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Making the transition

Experts offer tips on what to consider when planning for senior living

Assisted Living Suite. Photo supplied by Trico LivingWell.

Brandie Young is used to facing tough questions. As a lifestyle leasing consultant at Trico LivingWell, she is the first point of contact for Calgarians considering moving into the senior living community that opened this past August at Kingsland Junction at Macleod Trail and Heritage Drive S.W.

So what’s the “tough” question she gets the most?

“Older adults want to know about choice. Many are coming from their family homes, so there’s a bit of apprehension there,” says Young.

“We start by acknowledging that this is not about giving up choice. Rather, it’s about having access to resources that fit with their very personalized health and lifestyle needs.”

For example, she notes Trico LivingWell caters to providing as many choices as possible, whether that be independent in-suite cooking and laundry or assisted living services such as dining and housekeeping.

Choice is also reflected through a suite of social programming options, as many older adults want to remain active, says Young. To that end, Trico LivingWell features a variety of “life enrichment” programming and activities that include fitness classes, an art studio, woodworking shop and scheduled outings.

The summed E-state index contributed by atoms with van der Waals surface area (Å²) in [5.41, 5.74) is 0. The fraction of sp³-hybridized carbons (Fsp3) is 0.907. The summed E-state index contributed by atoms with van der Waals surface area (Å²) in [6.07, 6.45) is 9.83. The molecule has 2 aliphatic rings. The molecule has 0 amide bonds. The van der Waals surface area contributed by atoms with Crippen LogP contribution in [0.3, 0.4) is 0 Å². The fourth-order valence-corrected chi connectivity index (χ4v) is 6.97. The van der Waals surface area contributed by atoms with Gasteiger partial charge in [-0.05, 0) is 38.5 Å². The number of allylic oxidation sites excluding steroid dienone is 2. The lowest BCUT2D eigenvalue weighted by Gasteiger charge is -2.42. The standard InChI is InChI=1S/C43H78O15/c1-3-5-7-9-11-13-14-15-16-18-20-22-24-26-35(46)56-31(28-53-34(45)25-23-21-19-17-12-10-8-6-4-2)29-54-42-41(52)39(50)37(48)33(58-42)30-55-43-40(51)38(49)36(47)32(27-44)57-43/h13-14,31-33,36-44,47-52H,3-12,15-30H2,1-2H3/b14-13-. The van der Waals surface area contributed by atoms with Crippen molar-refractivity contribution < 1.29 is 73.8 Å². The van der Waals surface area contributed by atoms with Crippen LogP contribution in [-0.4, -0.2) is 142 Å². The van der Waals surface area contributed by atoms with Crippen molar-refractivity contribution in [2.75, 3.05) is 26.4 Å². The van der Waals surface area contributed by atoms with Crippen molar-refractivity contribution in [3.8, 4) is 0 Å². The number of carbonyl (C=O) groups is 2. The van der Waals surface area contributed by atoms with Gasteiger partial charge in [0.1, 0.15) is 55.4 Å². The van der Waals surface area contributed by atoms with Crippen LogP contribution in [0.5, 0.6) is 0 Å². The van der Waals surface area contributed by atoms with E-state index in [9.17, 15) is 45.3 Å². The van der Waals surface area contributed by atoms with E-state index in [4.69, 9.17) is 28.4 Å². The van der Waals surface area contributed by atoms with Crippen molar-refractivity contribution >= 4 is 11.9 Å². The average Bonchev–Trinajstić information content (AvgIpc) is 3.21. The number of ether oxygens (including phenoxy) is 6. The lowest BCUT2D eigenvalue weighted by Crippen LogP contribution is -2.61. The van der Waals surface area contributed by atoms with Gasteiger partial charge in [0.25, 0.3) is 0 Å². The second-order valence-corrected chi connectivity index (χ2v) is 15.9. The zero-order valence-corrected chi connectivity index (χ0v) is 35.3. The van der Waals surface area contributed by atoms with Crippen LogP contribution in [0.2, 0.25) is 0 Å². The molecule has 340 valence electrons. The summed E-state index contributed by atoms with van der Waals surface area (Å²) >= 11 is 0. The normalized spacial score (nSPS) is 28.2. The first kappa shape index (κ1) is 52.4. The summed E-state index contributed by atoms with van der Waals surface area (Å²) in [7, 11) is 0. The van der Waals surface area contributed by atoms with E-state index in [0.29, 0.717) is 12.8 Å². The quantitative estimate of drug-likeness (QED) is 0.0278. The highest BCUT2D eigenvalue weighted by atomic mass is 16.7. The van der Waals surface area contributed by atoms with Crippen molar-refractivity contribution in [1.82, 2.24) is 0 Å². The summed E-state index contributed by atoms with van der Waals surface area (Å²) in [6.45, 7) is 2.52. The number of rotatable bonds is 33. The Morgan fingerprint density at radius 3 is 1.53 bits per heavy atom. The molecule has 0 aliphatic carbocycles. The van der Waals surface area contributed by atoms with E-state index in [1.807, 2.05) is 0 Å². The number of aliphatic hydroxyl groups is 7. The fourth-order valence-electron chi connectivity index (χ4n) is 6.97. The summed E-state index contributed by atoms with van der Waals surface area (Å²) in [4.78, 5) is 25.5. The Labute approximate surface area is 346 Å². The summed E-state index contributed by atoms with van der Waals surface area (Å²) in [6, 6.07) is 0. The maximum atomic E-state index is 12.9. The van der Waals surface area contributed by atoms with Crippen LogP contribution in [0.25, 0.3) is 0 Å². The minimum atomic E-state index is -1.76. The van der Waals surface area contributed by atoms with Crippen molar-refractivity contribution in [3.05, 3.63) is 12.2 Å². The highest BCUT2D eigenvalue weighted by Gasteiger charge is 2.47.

Trico LivingWell is also the first senior living community in Canada to pursue a WELL v2 Certification. Governed by the International WELL Building Institute, the certification centres around advancing human health through design interventions and operational protocols and policies, as well as fostering a culture of health and wellbeing.

Carrie Erickson, manager of leasing and community engagement at Origin Active Lifestyle Communities, acknowledges there’s a common misconception that by moving into a senior living community, you’re giving up your independence – thus the questions about choices.